ABSTRACT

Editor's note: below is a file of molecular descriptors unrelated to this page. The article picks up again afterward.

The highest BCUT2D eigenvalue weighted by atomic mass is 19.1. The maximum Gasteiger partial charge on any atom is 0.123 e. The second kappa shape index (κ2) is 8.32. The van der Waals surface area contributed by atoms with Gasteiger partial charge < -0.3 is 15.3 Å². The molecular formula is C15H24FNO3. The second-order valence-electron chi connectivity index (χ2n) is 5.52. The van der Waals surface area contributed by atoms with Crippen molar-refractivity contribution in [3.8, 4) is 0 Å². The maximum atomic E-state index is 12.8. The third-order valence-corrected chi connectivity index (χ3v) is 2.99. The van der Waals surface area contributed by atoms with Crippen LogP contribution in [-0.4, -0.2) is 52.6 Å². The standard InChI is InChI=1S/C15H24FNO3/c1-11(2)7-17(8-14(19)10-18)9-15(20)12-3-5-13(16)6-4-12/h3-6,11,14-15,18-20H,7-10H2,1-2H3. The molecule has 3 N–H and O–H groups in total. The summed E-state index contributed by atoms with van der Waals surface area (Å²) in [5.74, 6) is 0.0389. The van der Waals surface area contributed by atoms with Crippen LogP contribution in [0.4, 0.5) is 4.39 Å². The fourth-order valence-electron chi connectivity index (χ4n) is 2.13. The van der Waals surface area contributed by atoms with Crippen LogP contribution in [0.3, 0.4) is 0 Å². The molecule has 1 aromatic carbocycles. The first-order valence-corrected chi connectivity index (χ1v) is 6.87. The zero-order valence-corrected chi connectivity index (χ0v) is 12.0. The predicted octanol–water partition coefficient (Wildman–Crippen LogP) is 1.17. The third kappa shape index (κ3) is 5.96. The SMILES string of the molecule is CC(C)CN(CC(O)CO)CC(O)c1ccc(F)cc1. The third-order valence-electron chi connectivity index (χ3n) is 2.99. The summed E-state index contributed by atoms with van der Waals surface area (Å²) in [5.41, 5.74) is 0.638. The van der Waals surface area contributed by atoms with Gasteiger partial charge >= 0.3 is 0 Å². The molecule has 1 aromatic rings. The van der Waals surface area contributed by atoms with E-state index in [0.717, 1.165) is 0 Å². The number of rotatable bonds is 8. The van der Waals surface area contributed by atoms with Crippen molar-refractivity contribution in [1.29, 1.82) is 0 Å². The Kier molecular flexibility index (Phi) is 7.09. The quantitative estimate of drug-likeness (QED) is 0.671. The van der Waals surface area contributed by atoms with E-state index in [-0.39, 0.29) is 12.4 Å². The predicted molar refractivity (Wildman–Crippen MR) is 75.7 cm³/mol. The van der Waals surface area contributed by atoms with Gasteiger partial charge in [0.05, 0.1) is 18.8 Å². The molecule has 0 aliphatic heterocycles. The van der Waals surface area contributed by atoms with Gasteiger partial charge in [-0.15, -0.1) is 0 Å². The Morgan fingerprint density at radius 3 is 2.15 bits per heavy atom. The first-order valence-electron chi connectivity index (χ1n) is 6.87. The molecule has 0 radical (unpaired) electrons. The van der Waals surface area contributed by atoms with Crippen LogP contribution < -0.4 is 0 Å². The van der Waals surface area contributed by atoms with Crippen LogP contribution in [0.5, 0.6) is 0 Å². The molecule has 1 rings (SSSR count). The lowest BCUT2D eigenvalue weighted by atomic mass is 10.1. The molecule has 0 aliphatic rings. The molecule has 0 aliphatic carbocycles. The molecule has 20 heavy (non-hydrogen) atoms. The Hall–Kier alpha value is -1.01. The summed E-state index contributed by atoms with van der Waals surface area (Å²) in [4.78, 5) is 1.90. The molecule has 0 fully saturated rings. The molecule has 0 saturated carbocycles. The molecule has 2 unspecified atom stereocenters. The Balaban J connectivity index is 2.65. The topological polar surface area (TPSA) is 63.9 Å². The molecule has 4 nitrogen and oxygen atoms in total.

Islamic society in pre-independence Indonesia, the territory known as the Dutch East Indies, was shaped by two interdependent forces. These forces were the oppressiveness of the colonial political economy, and the arrival of modern nationalism, the “national revival,” to resist Dutch rule. It was in this cauldron of colonial exploitation of land, people, and political systems that the first modern Islamic organizations were founded. The structural economic injustice of colonialism provided the social context in which Islam resonated throughout the many islands of the archipelago. The message of these Islamic organizations was one of both spirituality and personal faith, but it was also political, giving voices to the frustrations produced by the inequitable status quo perpetrated by the Dutch and their collaborators.